You’ll feel little or no discomfort during an EEG. The electrodes don’t transmit any sensations. They just record your brain waves.

Here are some things you can expect to happen during an EEG:

  • A technician measures your head and marks your scalp with a special pencil to indicate where to attach the electrodes. Those spots on your scalp might be scrubbed with a gritty cream to improve the quality of the recording.
  • A technician attaches discs (electrodes) to your scalp using a special adhesive. Sometimes, an elastic cap fitted with electrodes is used instead. The electrodes are connected with wires to an instrument that amplifies the brain waves and records them on computer equipment.Once the electrodes are in place, an EEG typically takes up to 60 minutes. Testing for certain conditions require you to sleep during the test. In that case, the test can be longer.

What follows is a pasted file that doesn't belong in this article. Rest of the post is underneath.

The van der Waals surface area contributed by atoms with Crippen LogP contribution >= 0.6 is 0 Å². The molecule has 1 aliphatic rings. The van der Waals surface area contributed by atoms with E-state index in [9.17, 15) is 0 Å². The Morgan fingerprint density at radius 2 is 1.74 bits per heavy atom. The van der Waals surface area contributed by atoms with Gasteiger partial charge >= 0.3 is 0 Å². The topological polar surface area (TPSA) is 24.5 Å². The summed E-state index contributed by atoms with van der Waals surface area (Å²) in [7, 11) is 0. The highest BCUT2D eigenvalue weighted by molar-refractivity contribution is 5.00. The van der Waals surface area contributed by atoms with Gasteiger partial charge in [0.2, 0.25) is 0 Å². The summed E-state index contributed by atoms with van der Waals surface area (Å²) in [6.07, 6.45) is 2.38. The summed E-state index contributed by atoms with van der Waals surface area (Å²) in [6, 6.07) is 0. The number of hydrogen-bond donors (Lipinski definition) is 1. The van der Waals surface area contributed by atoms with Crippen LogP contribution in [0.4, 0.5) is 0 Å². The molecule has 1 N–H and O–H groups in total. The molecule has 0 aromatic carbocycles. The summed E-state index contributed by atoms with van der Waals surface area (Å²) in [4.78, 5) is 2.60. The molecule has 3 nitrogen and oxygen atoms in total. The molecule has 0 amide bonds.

• You relax in a comfortable position with your eyes closed during the test. At various times, the technician might ask you to open and close your eyes, perform a few simple calculations, read a paragraph, look at a picture, breathe deeply for a few minutes, or look at a flashing light.
  • Video is routinely recorded during the EEG. Your body motions are captured by a video camera while the EEG records your brain waves. This combined recording can help your doctor diagnose and treat your condition.

Ambulatory EEGs (aEEGs), which allow for longer monitoring outside an office or hospital setting, are in limited use. This test can record brain activity over several days, which increases the chances of catching seizure activity. However, compared to inpatient video-EEG monitoring, an ambulatory EEG is not as good at determining the difference between epileptic seizures and nonepileptic seizures.

After the test

The technician removes the electrodes or cap. If you had no sedative, you should feel no side effects after the procedure, and you can return to your normal routine.